Atlantic Ocean – Six days into this race, and the sailors can still see each other, creeping alongside the Western Sahara sand dunes. It’s stressful. Dongfeng Race Team have held their lead since yesterday morning. But Team Alvimedica, Team Brunel, Abu Dhabi Ocean Racing and Team Vestas Wind are only two to three miles behind the Chinese boat. A lot is at stake right now.
With stronger trade winds only a couple of hours away, every move will determine who first catches 20 knots of awesome, accelerating northeasterlies.
Every manoeuvre can affect who will be best placed to head west and finally sail past the Cape Verde Islands, and towards the Doldrums and Fernando de Noronha, a waypoint off the Brazilian coast.
“I keep wondering if this is going to become like basketball, where you watch 38 minutes of a close game to get to the last two minutes when there’s this intense finish” says Ian Walker, Abu Dhabi’s skipper.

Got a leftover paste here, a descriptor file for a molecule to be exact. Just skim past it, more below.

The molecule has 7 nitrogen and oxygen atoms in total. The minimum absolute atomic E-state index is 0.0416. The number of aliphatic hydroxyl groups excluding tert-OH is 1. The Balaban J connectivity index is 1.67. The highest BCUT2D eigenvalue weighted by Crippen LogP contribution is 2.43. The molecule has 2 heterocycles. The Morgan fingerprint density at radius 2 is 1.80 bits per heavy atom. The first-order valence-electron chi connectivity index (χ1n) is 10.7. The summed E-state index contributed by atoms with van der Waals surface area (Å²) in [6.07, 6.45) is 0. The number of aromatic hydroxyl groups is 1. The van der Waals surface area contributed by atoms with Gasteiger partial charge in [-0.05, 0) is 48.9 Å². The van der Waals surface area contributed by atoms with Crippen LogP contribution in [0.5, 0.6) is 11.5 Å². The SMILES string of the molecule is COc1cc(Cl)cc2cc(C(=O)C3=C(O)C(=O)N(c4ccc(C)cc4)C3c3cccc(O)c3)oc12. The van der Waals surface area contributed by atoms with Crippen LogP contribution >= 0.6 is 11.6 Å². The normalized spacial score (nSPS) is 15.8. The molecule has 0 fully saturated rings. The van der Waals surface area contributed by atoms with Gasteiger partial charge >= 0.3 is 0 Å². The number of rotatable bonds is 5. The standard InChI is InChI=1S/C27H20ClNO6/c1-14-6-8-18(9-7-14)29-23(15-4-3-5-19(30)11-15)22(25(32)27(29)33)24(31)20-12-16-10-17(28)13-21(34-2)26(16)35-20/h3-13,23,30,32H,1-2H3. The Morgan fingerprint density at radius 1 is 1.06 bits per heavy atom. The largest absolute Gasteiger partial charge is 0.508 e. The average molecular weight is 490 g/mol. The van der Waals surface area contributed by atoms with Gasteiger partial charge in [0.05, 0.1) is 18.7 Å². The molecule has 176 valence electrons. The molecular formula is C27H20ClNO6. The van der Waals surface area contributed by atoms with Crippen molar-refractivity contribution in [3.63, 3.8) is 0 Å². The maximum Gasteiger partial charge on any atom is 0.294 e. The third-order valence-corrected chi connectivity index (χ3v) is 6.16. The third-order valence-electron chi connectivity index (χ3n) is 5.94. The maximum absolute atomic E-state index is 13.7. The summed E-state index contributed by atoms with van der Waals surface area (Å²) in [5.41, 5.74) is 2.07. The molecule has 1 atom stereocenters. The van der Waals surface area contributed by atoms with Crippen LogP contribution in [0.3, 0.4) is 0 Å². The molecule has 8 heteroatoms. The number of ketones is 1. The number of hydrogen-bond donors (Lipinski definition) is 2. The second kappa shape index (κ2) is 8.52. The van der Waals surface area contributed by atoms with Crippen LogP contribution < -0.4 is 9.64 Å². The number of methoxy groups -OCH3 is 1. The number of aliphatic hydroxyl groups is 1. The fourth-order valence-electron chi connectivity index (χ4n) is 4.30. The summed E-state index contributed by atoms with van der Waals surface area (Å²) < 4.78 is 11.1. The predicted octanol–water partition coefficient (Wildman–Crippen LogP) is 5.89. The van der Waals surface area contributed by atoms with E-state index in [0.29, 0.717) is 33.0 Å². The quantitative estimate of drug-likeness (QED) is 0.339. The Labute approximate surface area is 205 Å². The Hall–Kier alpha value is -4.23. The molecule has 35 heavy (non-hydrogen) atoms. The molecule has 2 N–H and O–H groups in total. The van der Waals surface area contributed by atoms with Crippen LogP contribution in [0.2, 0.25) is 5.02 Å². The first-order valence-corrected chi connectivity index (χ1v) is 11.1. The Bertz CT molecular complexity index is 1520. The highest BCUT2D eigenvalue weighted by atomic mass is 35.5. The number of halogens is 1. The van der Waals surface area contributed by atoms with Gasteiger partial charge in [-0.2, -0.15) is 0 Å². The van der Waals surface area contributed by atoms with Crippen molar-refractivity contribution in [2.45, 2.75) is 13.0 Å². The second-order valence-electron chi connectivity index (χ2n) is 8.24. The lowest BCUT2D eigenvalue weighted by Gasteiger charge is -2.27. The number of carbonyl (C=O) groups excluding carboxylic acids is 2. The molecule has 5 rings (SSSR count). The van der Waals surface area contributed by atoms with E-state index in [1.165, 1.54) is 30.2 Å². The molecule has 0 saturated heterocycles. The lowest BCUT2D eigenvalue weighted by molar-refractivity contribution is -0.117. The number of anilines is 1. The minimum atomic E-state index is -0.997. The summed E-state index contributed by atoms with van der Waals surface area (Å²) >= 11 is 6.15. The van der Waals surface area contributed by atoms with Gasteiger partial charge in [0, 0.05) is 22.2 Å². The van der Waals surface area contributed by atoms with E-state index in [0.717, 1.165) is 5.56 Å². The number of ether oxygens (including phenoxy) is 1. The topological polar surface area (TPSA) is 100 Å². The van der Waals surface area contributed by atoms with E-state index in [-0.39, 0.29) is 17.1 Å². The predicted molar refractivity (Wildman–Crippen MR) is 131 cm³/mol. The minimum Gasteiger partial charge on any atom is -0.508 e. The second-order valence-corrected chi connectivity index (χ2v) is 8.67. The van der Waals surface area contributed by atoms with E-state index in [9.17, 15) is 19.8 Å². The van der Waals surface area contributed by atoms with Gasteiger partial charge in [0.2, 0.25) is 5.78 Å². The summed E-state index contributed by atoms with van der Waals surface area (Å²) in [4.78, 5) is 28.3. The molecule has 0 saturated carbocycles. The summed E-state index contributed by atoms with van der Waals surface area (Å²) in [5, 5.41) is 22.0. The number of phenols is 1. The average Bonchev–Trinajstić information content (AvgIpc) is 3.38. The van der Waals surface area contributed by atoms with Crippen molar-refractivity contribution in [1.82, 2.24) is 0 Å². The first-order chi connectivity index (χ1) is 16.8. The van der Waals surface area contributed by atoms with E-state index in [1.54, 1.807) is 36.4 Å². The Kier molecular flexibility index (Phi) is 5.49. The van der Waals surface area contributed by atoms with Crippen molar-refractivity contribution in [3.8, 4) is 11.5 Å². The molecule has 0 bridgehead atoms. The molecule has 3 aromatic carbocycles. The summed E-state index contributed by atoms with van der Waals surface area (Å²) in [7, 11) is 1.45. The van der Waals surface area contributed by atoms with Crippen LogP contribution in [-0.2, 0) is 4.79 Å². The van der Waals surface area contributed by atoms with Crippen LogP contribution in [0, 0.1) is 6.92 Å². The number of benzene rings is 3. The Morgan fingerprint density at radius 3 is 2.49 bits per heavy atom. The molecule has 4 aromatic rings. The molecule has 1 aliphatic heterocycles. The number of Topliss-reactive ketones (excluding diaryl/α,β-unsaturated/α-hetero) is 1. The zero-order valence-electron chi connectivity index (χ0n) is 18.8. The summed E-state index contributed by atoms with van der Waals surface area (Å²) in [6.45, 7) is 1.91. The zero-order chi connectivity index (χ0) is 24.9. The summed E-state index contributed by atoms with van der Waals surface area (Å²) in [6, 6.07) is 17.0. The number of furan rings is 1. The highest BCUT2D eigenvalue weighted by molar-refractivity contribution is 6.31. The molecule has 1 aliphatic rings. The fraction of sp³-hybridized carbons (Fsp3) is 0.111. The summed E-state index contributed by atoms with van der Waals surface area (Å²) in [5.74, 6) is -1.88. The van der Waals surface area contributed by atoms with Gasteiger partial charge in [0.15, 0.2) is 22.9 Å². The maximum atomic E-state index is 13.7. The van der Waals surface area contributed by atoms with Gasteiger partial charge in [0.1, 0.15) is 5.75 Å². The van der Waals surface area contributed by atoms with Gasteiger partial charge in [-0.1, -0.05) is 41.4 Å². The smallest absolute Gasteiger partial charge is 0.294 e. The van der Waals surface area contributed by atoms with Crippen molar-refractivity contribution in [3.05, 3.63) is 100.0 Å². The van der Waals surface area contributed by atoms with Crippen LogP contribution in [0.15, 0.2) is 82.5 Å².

“We’re almost doing tourism along the African coast – jokes Dongfeng’s Onboard Reporter, Yann Riou – We’re making the most of our free time, resting. We don’t forget the race, but it allows us to escape a bit”.
Despite this relaxed attitude, they continue to lead. Maybe a little less pressure can be a good thing.
Then, there is the pressure felt onboard Team SCA, who are now 33 miles behind the first boat.
“We went from hero to zero, well, not quite zero – says navigator Libby Greenhalgh – We kind of knew it was coming because you could see the boats sail away. We had a tricky night and then in the morning we didn’t quite position ourselves correctly”.
“As Sam keeps telling me, we’re only a sixth of the way into the race – she softens – There are still 5,500 miles to go, and there are some pretty big decisions still to happen. So we’re going to go find our ladder and climb it”.
One thing for sure. It’s their competitive spirit that keeps them pushing, whatever the other pressures.
“No one got much sleep at all, but that’s the new style of the race, with the one-design boats – mutters Chris Nicholson, Vestas’ skipper – That’s how differences are made”.
After a week of scattered naps and interrupted off-watches, of tactical debates, sail changes and technical issues, they haven’t lost their focus.
That’s pressure. The good kind.